What happens if New York gets nuked? Scientists simulate 20 MILLION people in massive computer system to see how state would respond to a nuclear attack

Saturday, March 18, 2017
By Paul Martin

Scientists at Virginia’s George Mason University are running the 3-5-year study
Their simulation puts up to 20 million ‘agents’ in a simulated New York
Each one has family members, needs, jobs, and personal reactions to events
Their reactions will be modeled over 30 virtual days, in 5-15-minute ‘steps’
Some may try to reach loved ones, while others will help injured strangers
Researchers are using personal testimonies of disaster survivors to make agents
By the end it should take a bank of computers two days to run the full simulation

18 March 2017

Scientists are conducting a massive computer simulation to work out how New York would respond to a nuclear attack in the heart of Manhattan.

The three-year, $450,000 project will simulate two nuclear detonations and their effects on up to 20 million virtual ‘agents’ each representing civilian, first responder or other official over the course of 30 days.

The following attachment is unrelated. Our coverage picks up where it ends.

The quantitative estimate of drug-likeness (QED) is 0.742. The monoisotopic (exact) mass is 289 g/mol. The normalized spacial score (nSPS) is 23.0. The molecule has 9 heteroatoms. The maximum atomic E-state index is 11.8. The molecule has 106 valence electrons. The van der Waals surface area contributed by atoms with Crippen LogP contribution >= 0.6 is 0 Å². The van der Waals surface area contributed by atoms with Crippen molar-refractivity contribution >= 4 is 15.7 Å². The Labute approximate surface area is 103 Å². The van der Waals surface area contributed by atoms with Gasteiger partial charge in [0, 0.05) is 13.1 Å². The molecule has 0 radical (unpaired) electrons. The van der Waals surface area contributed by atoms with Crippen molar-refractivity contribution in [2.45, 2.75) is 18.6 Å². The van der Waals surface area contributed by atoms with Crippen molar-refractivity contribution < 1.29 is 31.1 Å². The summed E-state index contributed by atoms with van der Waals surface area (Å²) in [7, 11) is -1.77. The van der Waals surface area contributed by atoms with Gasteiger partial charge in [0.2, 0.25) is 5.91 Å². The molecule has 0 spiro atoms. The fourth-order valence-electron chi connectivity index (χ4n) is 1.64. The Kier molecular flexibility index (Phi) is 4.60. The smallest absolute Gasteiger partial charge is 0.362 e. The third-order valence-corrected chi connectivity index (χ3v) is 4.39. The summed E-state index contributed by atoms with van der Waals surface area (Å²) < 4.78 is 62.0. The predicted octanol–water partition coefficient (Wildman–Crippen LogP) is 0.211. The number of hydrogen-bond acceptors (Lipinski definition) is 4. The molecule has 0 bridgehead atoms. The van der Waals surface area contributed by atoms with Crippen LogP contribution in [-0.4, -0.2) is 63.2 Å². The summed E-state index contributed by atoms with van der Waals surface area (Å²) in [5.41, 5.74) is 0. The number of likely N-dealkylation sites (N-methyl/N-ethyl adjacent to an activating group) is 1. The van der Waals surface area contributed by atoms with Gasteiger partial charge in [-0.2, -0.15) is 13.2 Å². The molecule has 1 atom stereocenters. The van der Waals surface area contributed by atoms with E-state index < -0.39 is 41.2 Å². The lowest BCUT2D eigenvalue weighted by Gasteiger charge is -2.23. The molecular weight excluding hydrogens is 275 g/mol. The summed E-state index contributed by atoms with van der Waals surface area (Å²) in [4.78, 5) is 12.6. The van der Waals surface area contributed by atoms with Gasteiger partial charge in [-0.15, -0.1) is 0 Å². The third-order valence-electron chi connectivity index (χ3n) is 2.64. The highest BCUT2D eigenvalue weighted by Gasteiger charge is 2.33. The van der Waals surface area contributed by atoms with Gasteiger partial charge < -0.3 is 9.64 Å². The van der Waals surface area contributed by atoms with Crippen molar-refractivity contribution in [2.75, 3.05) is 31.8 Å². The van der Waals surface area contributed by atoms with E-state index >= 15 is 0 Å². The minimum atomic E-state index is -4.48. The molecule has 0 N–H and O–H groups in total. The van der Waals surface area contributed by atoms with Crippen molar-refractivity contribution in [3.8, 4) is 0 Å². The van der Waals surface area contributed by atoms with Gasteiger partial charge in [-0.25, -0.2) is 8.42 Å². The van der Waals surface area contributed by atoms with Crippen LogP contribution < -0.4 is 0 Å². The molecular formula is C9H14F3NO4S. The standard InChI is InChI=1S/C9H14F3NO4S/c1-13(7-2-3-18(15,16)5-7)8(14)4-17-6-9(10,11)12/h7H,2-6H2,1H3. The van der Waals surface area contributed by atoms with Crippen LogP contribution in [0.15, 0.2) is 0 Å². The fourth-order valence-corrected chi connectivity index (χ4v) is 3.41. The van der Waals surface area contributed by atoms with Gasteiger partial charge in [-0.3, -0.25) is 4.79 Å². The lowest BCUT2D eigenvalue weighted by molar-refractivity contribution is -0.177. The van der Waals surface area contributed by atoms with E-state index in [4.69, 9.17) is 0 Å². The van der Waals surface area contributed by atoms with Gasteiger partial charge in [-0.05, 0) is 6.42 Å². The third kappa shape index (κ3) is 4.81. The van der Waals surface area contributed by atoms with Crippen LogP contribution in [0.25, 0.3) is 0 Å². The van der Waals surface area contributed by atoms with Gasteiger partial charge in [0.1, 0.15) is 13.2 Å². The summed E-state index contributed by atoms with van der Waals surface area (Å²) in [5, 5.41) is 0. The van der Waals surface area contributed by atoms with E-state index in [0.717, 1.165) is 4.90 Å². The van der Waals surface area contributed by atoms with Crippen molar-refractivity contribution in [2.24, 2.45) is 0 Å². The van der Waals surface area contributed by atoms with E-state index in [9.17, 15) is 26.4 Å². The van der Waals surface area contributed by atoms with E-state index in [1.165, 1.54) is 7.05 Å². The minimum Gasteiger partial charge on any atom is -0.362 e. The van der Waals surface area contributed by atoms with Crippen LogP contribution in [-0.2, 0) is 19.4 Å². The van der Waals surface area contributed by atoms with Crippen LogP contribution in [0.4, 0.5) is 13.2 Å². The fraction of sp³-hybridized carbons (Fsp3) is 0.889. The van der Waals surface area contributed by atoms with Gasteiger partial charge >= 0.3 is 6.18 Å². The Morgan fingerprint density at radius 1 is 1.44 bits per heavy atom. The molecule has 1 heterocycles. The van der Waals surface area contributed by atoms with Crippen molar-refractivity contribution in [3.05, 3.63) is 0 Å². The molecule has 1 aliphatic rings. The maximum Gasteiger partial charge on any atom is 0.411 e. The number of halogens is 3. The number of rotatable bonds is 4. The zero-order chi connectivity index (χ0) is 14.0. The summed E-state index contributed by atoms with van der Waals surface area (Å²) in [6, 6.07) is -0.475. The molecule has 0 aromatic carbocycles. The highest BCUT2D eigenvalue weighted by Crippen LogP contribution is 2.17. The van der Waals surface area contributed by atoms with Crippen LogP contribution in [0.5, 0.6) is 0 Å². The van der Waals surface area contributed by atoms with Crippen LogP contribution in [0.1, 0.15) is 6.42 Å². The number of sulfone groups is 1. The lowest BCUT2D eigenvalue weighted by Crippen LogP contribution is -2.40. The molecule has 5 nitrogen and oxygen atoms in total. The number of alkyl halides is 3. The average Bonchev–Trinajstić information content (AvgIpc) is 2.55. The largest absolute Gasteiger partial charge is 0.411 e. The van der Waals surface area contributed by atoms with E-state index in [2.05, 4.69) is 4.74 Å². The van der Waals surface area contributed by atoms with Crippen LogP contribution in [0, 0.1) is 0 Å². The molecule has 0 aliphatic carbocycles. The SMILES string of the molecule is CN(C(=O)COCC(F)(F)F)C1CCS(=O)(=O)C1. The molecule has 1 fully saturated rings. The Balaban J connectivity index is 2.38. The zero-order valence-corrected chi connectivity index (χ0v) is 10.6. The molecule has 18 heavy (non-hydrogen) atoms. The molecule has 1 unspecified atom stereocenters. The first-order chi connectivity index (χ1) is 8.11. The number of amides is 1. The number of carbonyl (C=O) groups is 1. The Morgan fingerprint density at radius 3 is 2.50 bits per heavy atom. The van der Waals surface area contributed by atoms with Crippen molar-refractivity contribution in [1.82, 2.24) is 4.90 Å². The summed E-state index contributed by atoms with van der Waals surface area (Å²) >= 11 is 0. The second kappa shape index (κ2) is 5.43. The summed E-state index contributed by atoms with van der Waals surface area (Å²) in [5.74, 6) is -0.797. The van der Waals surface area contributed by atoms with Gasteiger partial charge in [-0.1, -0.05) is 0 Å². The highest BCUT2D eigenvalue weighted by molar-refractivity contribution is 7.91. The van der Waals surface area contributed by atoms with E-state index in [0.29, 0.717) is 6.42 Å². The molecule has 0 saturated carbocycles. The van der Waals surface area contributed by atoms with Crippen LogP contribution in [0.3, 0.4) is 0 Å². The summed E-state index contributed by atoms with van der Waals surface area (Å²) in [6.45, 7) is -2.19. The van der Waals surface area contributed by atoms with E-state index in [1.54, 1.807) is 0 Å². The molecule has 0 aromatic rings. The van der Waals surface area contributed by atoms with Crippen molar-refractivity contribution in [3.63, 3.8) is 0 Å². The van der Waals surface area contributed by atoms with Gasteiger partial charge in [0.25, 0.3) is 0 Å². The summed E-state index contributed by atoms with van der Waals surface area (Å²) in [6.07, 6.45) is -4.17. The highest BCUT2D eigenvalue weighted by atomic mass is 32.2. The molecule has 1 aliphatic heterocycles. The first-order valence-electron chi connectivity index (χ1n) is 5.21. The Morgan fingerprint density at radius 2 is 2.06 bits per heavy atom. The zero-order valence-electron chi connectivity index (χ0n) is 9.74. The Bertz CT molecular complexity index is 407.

But first they need to input data – a lot of data, taken from disaster reports across the US – to figure out how individuals really react to catastrophe.

‘Computational social science is not experimental.’ Professor William Kennedy of Virginia’s George Mason University told The Atlantic. ‘We don’t terrorize people and see how they behave.’

As well as ‘big data’ statistics, the researchers are using individual testimonies from disaster survivors to govern their virtual victims’ reactions.

And that doesn’t necessarily mean movie-style panic and screaming in the streets, said Kennedy, who is heading up the project at the Center for Social Complexity along with Andrew Crooks.

‘We’ve found that people seem to be reasonably well behaved and do what they’ve been trained to, or are asked or told to do by local authorities,’ he said.

‘Reports from 9/11 show that people walked down many tens of flights of stairs, relatively quietly, sometimes carrying each other, to escape buildings.’

But there are other cases, he explained, where things haven’t gone so well – such as the response to Hurricane Katrina in New Orleans.

The Rest…HERE

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